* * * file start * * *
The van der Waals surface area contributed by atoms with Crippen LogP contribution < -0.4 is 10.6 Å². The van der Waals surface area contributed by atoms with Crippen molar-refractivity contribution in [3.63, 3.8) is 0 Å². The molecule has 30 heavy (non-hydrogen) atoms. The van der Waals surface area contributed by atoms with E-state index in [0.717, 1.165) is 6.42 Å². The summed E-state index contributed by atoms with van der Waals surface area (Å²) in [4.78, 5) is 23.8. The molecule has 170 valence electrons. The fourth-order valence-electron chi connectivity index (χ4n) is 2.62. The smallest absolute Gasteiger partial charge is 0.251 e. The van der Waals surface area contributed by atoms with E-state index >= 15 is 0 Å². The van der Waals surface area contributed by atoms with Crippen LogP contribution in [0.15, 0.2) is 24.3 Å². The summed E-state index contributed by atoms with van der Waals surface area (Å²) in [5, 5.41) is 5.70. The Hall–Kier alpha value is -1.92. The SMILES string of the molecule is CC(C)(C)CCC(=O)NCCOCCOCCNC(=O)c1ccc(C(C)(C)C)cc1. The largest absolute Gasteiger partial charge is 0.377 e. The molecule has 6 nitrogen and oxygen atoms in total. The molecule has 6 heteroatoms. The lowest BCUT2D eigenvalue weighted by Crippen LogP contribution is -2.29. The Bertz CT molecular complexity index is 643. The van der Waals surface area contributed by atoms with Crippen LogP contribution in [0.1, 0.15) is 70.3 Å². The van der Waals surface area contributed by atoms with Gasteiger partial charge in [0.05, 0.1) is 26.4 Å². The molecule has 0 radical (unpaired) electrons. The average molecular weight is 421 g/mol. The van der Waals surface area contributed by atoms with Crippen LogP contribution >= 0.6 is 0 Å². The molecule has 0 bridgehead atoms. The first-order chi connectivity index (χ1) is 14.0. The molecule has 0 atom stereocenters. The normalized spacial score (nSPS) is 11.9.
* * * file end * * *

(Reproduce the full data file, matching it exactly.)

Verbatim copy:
The van der Waals surface area contributed by atoms with Crippen LogP contribution < -0.4 is 10.6 Å². The van der Waals surface area contributed by atoms with Crippen molar-refractivity contribution in [3.63, 3.8) is 0 Å². The molecule has 30 heavy (non-hydrogen) atoms. The van der Waals surface area contributed by atoms with E-state index in [0.717, 1.165) is 6.42 Å². The summed E-state index contributed by atoms with van der Waals surface area (Å²) in [4.78, 5) is 23.8. The molecule has 170 valence electrons. The fourth-order valence-electron chi connectivity index (χ4n) is 2.62. The smallest absolute Gasteiger partial charge is 0.251 e. The van der Waals surface area contributed by atoms with E-state index >= 15 is 0 Å². The van der Waals surface area contributed by atoms with Crippen LogP contribution in [0.15, 0.2) is 24.3 Å². The summed E-state index contributed by atoms with van der Waals surface area (Å²) in [5, 5.41) is 5.70. The Hall–Kier alpha value is -1.92. The SMILES string of the molecule is CC(C)(C)CCC(=O)NCCOCCOCCNC(=O)c1ccc(C(C)(C)C)cc1. The largest absolute Gasteiger partial charge is 0.377 e. The molecule has 6 nitrogen and oxygen atoms in total. The molecule has 6 heteroatoms. The lowest BCUT2D eigenvalue weighted by Crippen LogP contribution is -2.29. The Bertz CT molecular complexity index is 643. The van der Waals surface area contributed by atoms with Crippen LogP contribution in [0.1, 0.15) is 70.3 Å². The van der Waals surface area contributed by atoms with Gasteiger partial charge in [0.05, 0.1) is 26.4 Å². The molecule has 0 radical (unpaired) electrons. The average molecular weight is 421 g/mol. The van der Waals surface area contributed by atoms with Crippen LogP contribution >= 0.6 is 0 Å². The molecule has 0 bridgehead atoms. The first-order chi connectivity index (χ1) is 14.0. The molecule has 0 atom stereocenters. The normalized spacial score (nSPS) is 11.9.